Andrew Wiggins is loaded with potential, but the Cavaliers should include the No. 1 pick in a trade for Timberwolves All-Star power forward Kevin Love.
I understand that over the last few weeks NBA coaches and executives have differed over whether the Cavaliers should make No. 1 pick Andrew Wiggins the centerpiece of a trade for Timberwolves All-Star power forward Kevin Love. Very credible writers from very credible outlets quoted and paraphrased some (presumably) very credible folks who anonymously doubted that Love was worth it. They cited Love’s defensive issues and the fact that he has never sniffed the playoffs in six years with Minnesota. They pointed to Wiggins' tantalizing talent and suggested that in three years we could all be laughing at the suggestion of such a swap.
I believe these league officials exist. I just didn't run into any of them while chatting up many talent evaluators during eight days at the Las Vegas Summer League.
The vast majority of opinions sounded something like this: Do the deal. If the Wolves want Wiggins, hand him over. If they want last year’s No. 1 pick, Anthony Bennett, give up him, too. If they prefer the fourth selection in 2012, Dion Waiters, he should be on the table. A future first-round pick? That’s a small sweetener to pay for a player with Love’s skill set.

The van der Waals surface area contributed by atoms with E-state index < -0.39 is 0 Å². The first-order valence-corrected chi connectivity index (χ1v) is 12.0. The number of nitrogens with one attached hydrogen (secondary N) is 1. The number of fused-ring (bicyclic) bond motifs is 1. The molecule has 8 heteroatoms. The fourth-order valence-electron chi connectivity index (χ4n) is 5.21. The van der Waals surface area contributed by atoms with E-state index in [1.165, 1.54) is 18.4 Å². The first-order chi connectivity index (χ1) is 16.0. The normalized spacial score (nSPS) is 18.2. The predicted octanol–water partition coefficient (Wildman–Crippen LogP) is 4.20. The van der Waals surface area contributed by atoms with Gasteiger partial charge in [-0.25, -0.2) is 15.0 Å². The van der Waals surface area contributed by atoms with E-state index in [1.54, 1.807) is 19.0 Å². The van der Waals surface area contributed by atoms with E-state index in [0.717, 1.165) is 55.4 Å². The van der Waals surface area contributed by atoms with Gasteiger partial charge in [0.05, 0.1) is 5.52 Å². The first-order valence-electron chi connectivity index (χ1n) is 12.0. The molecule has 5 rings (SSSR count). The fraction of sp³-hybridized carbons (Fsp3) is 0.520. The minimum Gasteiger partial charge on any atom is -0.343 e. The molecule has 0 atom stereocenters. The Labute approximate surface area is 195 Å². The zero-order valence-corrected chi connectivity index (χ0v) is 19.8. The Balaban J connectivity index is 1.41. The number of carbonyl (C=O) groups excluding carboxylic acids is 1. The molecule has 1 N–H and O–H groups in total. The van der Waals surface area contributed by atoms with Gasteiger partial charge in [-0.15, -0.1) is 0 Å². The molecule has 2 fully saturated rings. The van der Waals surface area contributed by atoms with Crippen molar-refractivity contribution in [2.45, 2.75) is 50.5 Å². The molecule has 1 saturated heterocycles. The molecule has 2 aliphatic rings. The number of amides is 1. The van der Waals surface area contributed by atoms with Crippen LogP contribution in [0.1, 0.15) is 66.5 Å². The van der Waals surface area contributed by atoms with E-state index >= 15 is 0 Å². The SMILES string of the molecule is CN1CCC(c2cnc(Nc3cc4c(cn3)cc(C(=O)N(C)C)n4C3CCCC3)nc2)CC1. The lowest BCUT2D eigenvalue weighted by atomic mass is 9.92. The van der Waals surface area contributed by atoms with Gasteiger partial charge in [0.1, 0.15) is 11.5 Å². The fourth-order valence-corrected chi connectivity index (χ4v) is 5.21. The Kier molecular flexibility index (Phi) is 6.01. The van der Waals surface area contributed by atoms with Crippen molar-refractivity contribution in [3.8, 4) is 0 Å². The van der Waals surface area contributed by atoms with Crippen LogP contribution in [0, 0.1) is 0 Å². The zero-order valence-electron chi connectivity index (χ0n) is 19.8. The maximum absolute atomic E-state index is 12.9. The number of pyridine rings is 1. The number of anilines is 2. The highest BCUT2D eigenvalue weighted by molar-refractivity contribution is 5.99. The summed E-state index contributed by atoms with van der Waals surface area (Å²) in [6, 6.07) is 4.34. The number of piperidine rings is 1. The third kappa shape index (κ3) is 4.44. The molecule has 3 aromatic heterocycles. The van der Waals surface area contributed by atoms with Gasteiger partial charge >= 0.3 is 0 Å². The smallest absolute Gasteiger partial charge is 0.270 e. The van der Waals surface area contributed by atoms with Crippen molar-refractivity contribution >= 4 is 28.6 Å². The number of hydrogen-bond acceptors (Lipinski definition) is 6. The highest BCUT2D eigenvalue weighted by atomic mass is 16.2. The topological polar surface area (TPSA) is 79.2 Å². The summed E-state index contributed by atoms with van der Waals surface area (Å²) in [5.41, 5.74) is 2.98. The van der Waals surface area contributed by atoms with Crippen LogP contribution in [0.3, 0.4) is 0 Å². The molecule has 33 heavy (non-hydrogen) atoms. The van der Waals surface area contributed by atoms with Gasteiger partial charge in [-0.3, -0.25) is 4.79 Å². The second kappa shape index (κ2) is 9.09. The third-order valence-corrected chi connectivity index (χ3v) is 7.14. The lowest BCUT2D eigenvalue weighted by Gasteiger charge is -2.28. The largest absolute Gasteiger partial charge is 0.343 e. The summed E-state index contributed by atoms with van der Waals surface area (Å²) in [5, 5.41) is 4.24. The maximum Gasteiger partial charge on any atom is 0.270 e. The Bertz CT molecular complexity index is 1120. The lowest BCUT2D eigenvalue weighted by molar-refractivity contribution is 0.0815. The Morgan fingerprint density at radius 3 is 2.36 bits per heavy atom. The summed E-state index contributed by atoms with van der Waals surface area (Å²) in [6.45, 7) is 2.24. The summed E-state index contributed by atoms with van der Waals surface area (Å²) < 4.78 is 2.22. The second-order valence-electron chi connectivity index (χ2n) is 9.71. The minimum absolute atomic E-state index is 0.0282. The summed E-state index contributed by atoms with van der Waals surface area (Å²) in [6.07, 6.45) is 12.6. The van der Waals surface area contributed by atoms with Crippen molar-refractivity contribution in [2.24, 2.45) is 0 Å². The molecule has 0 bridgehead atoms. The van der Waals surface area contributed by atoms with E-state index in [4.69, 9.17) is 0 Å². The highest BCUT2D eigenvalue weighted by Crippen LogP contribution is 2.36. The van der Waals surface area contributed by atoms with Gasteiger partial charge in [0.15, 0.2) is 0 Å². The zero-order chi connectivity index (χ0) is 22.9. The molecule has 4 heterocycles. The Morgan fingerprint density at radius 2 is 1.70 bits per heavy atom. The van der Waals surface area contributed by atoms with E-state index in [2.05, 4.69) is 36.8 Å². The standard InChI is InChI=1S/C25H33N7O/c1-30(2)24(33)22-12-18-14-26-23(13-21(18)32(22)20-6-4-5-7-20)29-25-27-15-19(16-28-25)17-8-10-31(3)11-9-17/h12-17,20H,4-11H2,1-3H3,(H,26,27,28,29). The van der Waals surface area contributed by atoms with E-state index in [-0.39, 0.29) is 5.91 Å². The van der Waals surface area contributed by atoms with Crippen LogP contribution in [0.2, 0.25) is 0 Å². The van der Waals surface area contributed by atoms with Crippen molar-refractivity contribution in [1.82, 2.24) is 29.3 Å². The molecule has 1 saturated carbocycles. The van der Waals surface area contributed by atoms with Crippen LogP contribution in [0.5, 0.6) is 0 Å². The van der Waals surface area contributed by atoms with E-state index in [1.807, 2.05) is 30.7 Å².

“I wouldn’t hesitate to trade Wiggins,” an Eastern Conference head coach said. “He could be a great player, sure. But Kevin Love is 25 and a top-10 player right now. I don’t know what there is to think about."
Or this, from an East assistant general manager: “I’d trade Wiggins. If I’m Minnesota, I ask for Wiggins, Waiters and two No. 1 picks. And you know what? If I’m Cleveland, I do it.”
Think about what Love would bring to Cleveland's lineup. We all know about his three-point shooting; he sank 37.6 percent of his 6.6 attempts last season, making him arguably the league's most dangerous floor-spacing big man. LeBron James loves playing high pick-and-roll, and with Love setting screens he would have an ideal pick-and-pop partner. Love also connected on 39.3 percent of his mid-range shots, according to NBA.com, a mark slightly better than that of scoring small forwards such as James, Rudy Gay and Luol Deng. Pick your poison, defense. Do you trap James and try to keep the NBA’s most unstoppable offensive force from getting into the paint, leaving Love open? Or do you switch, defend Love closely and allow James to turn whatever helpless big man who jumps out on him into a turnstile?
It's no secret, of course, that Love has his limitations on defense. Some scouts have said he's an indifferent defender, and at a listed 6-foot-10 with a more grounded game, he’s not a reliable rim protector. But rebounding has to be folded into a player’s CV here, and Love led the NBA with 9.6 defensive boards last season and, according to ESPN.com, ranked first in rebounding rate among power forwards who played at least 30 minutes per game. Put Love with a defensive-minded center -- new Cavs acquisition Brendan Haywood, 34, could be serviceable if he has anything left in the tank after missing last season with a broken foot -- and it won’t be a total disaster.